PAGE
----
One-Liner Wednesday– On raising capable children

If you would have your son to walk honorably through the world, you must not attempt to clear the stones from his path, but teach him to walk firmly over them – not insist upon leading him by the hand, but let him learn to go alone.

– Anne Bronte

Join Linda G. Hill’s One-Liner Wednesday! Pithy wisdom and laughs every week.


One-Liner Wednesday– On Perspective

I realized I didn’t need to have five-dollar reactions to nickel provocations.

I read this most excellent sentence in an article from The Atlantic on the truth about the “mid-life crisis” when the author quotes his father on why his temper changed later in life. The article itself was long, but fascinating (at least to me- read it and tell me what you think!).

One-Liner Wednesdays are brought to you as part of Linda G. Hill’s on-going project:

One-Liner Wednesday– Happy thoughts

Let’s just think about happy thoughts and not let this spoil our day: Sunshine! Rainbows! Unikitties! You know, they are even better than unicorns…

– my son C, trying to keep us on the happy track

This brilliant insight was brought to you as part of Linda G. Hill’s One-Liner Wednesdays:

One-Liner Wednesday– Letting go

We must be willing to let go of the life we have planned, so as to accept the life we have waiting for us.

-Joseph Campbell

This little nugget of truth brought to you as part of Linda G Hill’s One-Liner Wednesday:

Getting the best of me?

I recently advised a friend that I felt his ex-girlfriend was getting the best of him.

Traditionally, if you say, “Her temper got the best of her,” you are implying that she is being controlled by her temper. If you say, “Don’t let him get the best of you,” you mean, don’t let him come out on top.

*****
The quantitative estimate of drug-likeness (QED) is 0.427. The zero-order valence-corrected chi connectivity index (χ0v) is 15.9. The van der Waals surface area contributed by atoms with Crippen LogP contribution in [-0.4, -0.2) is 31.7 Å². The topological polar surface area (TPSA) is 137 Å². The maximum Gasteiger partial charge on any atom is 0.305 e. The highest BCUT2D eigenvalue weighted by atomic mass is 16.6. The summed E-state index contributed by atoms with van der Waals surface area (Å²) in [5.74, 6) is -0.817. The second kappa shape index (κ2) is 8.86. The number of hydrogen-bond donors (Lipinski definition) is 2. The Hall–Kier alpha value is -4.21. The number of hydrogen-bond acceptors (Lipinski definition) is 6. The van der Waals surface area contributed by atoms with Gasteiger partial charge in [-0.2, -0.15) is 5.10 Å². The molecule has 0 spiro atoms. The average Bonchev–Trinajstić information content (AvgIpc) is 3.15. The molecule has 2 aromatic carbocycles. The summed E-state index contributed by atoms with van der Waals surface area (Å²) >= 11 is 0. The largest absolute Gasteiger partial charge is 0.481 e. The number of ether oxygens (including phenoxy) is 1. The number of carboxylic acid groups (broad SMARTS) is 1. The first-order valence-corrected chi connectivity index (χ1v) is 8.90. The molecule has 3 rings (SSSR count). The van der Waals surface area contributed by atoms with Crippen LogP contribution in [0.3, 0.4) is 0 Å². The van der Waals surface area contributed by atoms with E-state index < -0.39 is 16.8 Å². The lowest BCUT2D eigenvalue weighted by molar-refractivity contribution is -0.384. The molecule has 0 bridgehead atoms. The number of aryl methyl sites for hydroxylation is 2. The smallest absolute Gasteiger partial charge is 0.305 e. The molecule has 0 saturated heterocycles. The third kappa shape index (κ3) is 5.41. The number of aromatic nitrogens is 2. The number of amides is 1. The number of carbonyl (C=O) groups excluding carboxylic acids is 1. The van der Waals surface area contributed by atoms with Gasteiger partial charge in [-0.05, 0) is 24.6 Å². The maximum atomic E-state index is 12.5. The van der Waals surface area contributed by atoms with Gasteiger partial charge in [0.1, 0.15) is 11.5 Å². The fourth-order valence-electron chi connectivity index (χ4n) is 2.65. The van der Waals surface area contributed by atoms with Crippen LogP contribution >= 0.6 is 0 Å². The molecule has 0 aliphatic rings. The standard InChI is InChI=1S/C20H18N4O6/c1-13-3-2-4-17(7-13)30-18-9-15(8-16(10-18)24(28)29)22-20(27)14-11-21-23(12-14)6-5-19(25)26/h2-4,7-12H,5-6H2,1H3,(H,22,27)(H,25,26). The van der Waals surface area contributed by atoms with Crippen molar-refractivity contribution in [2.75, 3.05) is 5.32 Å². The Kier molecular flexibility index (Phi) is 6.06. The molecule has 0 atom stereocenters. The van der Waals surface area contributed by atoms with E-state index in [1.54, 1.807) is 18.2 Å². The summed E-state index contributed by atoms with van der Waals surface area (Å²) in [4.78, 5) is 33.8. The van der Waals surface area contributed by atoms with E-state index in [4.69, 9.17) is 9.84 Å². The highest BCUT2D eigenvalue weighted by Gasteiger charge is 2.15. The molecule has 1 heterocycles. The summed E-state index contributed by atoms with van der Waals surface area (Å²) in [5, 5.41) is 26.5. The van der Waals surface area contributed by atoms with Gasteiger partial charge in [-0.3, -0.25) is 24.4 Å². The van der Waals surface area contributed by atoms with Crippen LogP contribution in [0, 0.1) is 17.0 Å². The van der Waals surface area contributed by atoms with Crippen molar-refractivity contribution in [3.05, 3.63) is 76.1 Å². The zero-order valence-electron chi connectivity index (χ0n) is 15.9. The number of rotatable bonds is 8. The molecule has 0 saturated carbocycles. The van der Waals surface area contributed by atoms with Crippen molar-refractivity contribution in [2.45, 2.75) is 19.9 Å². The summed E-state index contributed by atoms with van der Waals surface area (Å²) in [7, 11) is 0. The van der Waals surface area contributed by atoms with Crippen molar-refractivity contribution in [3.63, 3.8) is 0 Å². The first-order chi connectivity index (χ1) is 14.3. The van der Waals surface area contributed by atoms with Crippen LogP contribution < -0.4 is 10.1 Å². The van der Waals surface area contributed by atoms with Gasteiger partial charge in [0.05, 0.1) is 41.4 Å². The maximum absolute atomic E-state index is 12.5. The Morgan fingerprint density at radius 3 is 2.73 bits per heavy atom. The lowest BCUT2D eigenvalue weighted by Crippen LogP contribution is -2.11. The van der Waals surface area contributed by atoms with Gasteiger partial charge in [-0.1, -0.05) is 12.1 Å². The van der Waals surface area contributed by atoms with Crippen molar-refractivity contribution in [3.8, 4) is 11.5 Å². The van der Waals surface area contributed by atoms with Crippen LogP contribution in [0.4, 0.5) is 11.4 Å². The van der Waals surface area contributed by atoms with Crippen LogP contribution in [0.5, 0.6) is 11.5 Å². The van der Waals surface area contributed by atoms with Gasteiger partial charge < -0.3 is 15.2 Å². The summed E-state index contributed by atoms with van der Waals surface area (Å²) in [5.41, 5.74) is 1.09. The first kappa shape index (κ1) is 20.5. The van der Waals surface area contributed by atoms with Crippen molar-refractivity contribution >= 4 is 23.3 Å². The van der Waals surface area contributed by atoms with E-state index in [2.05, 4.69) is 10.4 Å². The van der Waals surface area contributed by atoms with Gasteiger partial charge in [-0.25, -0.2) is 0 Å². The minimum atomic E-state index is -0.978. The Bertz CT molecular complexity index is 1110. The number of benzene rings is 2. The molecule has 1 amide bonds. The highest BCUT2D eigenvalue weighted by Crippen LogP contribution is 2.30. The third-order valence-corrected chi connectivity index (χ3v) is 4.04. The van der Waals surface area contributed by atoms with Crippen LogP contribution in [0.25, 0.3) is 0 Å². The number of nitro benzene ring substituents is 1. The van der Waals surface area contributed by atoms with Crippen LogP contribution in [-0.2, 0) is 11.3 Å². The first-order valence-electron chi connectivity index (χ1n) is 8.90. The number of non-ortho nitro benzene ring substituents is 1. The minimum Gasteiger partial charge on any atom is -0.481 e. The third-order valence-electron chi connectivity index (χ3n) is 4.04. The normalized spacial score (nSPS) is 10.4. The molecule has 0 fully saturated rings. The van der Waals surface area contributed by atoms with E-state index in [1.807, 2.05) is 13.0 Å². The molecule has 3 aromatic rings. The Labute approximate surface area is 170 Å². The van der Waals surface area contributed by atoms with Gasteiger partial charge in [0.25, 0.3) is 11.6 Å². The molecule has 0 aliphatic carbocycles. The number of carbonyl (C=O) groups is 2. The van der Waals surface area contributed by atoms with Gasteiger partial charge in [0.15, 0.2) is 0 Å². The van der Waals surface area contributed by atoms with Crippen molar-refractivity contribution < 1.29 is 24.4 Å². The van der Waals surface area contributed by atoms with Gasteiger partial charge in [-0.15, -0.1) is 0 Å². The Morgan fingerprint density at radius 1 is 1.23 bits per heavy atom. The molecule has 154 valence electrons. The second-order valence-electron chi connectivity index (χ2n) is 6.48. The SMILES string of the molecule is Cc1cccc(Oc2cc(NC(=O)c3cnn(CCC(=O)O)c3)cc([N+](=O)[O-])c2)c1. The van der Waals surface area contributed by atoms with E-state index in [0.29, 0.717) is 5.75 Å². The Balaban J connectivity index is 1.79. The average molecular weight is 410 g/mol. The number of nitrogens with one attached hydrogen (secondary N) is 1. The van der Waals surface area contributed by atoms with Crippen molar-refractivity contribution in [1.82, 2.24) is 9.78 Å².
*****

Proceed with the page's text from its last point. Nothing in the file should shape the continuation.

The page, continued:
And I did mean that she seemed to be controlling the situation and that he was on the losing end of the relationship. But when I said it, I also meant that the situation with the ex was literally getting the best that this man had to offer. His energy, his brain power, his love–all wrapped up in this person who had decided to say goodbye and walk away; perhaps to the detriment of other parts of his life. I reflected on this double meaning for some time and began realizing there were quite a few situations that were getting the best of me that shouldn’t be.

I, too, have let my brain and heart be consumed with a person who lost their love for me. I’ve spent way too much time and energy under the guise of self-improvement with the hope that I would desirable to that person again.

Time and energy and hope that could have been spent cultivating a new relationship with someone who didn’t need to be convinced of my worth.

I have allowed politics and stress at work affect my mood and behavior. Allowed frustration and fear to overcome me and sap my patience, strength and resolve.

Patience and strength and resolve that could be used with my children who deserve the best of me more than any other person or situation.

I’ve let my emotions control me instead of the other way around. Allowing them to hijack my being and reacting in the moment, instead of taking a moment to breathe, refocus, and then act.

Reactions that may have cost me good decisions, friendships, and understanding.

As the wonderful Glennon Doyle over at Momastery reminded me today, we need to travel light. No use lugging around those heavy thoughts, emotions, grudges, relationships, crosses. Those things should NOT get the best of you. Ever. Give your best to the people and things that matter; for me: my kids, my health, my passions, my family, and those people who truly love me for who I am. I will no longer let the rest get the best of me.

The best of me

The best of me

What’s getting the best of you? And what should be?